Red Sox manager Bobby Valentine could barely believe his eyes.
"I think we've hit bottom," Valentine said. "That's what I told them after the game. You have to sometimes hit bottom. If this isn't bottom, then we'll find some new ends to the Earth, I guess, or something."
Humber throws perfect game
Chicago White Sox pitcher Philip Humber, a late-blooming top prospect who battled past elbow injuries, threw Major League Baseball's first perfect game in nearly two years on Saturday in a 4-0 win over the Mariners in Seattle.
The 29-year-old Humber struck out nine as he mowed down the Mariners lineup, retiring each of the 27 batters he faced.
The right-hander, who had won only 11 games over parts of seven seasons in the majors, threw just 96 pitches and needed no fielding heroics to register the perfect game.
In the ninth inning, the former third pick overall from the 2004 draft went to a count of 3-0 to leadoff hitter Michael Saunders, one ball away from issuing a walk that would have cost him his bid for perfection.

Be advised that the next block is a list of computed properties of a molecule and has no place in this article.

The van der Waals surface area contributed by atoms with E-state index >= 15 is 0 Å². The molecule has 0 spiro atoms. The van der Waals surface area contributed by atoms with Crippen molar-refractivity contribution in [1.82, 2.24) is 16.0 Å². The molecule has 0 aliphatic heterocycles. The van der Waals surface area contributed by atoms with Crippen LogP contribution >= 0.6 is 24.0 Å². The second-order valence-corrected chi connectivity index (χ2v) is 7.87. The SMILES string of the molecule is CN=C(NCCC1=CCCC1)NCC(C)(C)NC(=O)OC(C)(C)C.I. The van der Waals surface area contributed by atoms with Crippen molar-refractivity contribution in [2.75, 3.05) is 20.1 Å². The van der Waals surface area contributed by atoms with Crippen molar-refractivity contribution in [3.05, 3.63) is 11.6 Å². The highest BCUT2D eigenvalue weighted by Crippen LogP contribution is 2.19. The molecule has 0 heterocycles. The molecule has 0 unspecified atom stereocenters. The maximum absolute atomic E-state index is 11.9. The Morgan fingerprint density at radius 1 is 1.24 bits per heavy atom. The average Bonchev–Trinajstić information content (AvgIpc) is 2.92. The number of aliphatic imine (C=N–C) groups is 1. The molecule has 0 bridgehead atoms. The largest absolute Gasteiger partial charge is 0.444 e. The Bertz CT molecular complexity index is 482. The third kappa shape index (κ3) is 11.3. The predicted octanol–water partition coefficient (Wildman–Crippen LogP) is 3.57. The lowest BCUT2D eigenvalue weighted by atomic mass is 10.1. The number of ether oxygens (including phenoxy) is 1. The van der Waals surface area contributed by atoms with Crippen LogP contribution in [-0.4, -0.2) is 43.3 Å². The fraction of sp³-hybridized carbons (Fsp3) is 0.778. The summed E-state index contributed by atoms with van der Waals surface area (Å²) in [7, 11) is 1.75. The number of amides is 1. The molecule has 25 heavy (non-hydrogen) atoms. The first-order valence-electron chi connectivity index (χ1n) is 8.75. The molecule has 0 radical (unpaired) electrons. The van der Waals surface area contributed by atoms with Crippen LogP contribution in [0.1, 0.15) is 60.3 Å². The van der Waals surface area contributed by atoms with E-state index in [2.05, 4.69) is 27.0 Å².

But Humber came back to strike him out on a late breaking slider for the first out. John Jaso pinch hit for catcher Miguel Olivo and flew out to right field for out number two.
Then Brendan Ryan was sent in to bat for shortstop Munenori Kawasaki. The last out came by an unusual strikeout, as Ryan, with two strikes on him, failed to check his swing on a pitch low and outside and the umpire signaled strike three.
But the ball bounced in the dirt and got past catcher A.J. Pierzynski. Ryan turned to argue with the umpire rather than make a dash for first base, and Pierzynski pounced on the ball and threw to first baseman Paul Konerko for the final put-out. (AFP/Reuters)